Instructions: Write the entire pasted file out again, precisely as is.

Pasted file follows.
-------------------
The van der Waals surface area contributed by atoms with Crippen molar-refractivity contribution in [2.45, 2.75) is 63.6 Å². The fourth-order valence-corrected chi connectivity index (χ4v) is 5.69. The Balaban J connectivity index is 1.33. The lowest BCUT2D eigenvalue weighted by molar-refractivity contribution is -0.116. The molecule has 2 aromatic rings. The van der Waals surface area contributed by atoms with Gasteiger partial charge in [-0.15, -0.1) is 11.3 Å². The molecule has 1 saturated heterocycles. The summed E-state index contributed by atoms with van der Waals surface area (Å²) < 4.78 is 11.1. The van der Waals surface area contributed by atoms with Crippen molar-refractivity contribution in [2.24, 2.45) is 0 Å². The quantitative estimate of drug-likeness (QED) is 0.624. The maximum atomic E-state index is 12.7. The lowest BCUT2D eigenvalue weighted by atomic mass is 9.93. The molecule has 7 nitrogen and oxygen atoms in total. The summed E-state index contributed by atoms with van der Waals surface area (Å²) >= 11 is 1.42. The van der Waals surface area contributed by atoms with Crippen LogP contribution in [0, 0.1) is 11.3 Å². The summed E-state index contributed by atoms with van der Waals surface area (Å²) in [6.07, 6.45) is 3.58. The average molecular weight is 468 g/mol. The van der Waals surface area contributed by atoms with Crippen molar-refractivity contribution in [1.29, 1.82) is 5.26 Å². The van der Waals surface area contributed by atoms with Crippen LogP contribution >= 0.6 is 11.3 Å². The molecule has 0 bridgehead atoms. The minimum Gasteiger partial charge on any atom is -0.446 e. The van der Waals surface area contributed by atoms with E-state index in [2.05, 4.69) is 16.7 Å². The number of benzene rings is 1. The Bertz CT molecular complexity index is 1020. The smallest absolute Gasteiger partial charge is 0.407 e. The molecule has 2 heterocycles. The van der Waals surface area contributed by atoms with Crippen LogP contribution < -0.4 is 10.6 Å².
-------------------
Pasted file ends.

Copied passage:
The van der Waals surface area contributed by atoms with Crippen molar-refractivity contribution in [2.45, 2.75) is 63.6 Å². The fourth-order valence-corrected chi connectivity index (χ4v) is 5.69. The Balaban J connectivity index is 1.33. The lowest BCUT2D eigenvalue weighted by molar-refractivity contribution is -0.116. The molecule has 2 aromatic rings. The van der Waals surface area contributed by atoms with Gasteiger partial charge in [-0.15, -0.1) is 11.3 Å². The molecule has 1 saturated heterocycles. The summed E-state index contributed by atoms with van der Waals surface area (Å²) < 4.78 is 11.1. The van der Waals surface area contributed by atoms with Crippen molar-refractivity contribution in [2.24, 2.45) is 0 Å². The quantitative estimate of drug-likeness (QED) is 0.624. The maximum atomic E-state index is 12.7. The lowest BCUT2D eigenvalue weighted by atomic mass is 9.93. The molecule has 7 nitrogen and oxygen atoms in total. The summed E-state index contributed by atoms with van der Waals surface area (Å²) >= 11 is 1.42. The van der Waals surface area contributed by atoms with Crippen LogP contribution in [0, 0.1) is 11.3 Å². The summed E-state index contributed by atoms with van der Waals surface area (Å²) in [6.07, 6.45) is 3.58. The average molecular weight is 468 g/mol. The van der Waals surface area contributed by atoms with Crippen molar-refractivity contribution in [1.29, 1.82) is 5.26 Å². The van der Waals surface area contributed by atoms with Crippen LogP contribution >= 0.6 is 11.3 Å². The molecule has 0 bridgehead atoms. The minimum Gasteiger partial charge on any atom is -0.446 e. The van der Waals surface area contributed by atoms with E-state index in [2.05, 4.69) is 16.7 Å². The number of benzene rings is 1. The Bertz CT molecular complexity index is 1020. The smallest absolute Gasteiger partial charge is 0.407 e. The molecule has 2 heterocycles. The van der Waals surface area contributed by atoms with Crippen LogP contribution < -0.4 is 10.6 Å².